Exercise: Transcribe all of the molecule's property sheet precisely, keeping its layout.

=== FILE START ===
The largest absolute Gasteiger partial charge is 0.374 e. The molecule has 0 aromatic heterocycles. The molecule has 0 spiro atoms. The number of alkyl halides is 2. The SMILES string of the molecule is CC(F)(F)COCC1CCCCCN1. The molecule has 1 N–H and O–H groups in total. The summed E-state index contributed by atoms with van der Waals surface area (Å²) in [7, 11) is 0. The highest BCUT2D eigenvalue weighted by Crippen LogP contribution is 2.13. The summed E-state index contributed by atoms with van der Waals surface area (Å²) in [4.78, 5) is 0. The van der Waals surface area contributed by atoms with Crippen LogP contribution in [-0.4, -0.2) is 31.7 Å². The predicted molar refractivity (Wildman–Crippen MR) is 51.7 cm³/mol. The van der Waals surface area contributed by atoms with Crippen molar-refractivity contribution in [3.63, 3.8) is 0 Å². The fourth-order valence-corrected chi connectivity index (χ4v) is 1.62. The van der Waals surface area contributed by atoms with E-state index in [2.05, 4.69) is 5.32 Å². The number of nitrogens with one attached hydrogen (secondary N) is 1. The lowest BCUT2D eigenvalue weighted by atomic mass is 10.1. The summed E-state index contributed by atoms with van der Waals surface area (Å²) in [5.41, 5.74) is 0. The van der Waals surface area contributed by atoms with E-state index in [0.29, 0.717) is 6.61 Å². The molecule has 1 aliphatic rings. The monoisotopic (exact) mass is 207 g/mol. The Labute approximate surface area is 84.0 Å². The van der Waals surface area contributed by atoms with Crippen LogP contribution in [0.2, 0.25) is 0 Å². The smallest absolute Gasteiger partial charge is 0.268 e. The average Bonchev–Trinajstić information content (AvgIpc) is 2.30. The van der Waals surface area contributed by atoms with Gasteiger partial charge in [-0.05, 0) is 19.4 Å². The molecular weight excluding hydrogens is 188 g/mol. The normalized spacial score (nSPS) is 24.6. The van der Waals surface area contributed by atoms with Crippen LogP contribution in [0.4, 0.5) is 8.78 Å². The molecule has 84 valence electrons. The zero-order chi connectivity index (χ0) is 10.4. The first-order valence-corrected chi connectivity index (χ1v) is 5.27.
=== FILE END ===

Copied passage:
The largest absolute Gasteiger partial charge is 0.374 e. The molecule has 0 aromatic heterocycles. The molecule has 0 spiro atoms. The number of alkyl halides is 2. The SMILES string of the molecule is CC(F)(F)COCC1CCCCCN1. The molecule has 1 N–H and O–H groups in total. The summed E-state index contributed by atoms with van der Waals surface area (Å²) in [7, 11) is 0. The highest BCUT2D eigenvalue weighted by Crippen LogP contribution is 2.13. The summed E-state index contributed by atoms with van der Waals surface area (Å²) in [4.78, 5) is 0. The van der Waals surface area contributed by atoms with Crippen LogP contribution in [-0.4, -0.2) is 31.7 Å². The predicted molar refractivity (Wildman–Crippen MR) is 51.7 cm³/mol. The van der Waals surface area contributed by atoms with Crippen molar-refractivity contribution in [3.63, 3.8) is 0 Å². The fourth-order valence-corrected chi connectivity index (χ4v) is 1.62. The van der Waals surface area contributed by atoms with E-state index in [2.05, 4.69) is 5.32 Å². The number of nitrogens with one attached hydrogen (secondary N) is 1. The lowest BCUT2D eigenvalue weighted by atomic mass is 10.1. The summed E-state index contributed by atoms with van der Waals surface area (Å²) in [5.41, 5.74) is 0. The van der Waals surface area contributed by atoms with E-state index in [0.29, 0.717) is 6.61 Å². The molecule has 1 aliphatic rings. The monoisotopic (exact) mass is 207 g/mol. The Labute approximate surface area is 84.0 Å². The van der Waals surface area contributed by atoms with Crippen LogP contribution in [0.2, 0.25) is 0 Å². The smallest absolute Gasteiger partial charge is 0.268 e. The average Bonchev–Trinajstić information content (AvgIpc) is 2.30. The van der Waals surface area contributed by atoms with Gasteiger partial charge in [-0.05, 0) is 19.4 Å². The molecular weight excluding hydrogens is 188 g/mol. The normalized spacial score (nSPS) is 24.6. The van der Waals surface area contributed by atoms with Crippen LogP contribution in [0.4, 0.5) is 8.78 Å². The molecule has 84 valence electrons. The zero-order chi connectivity index (χ0) is 10.4. The first-order valence-corrected chi connectivity index (χ1v) is 5.27.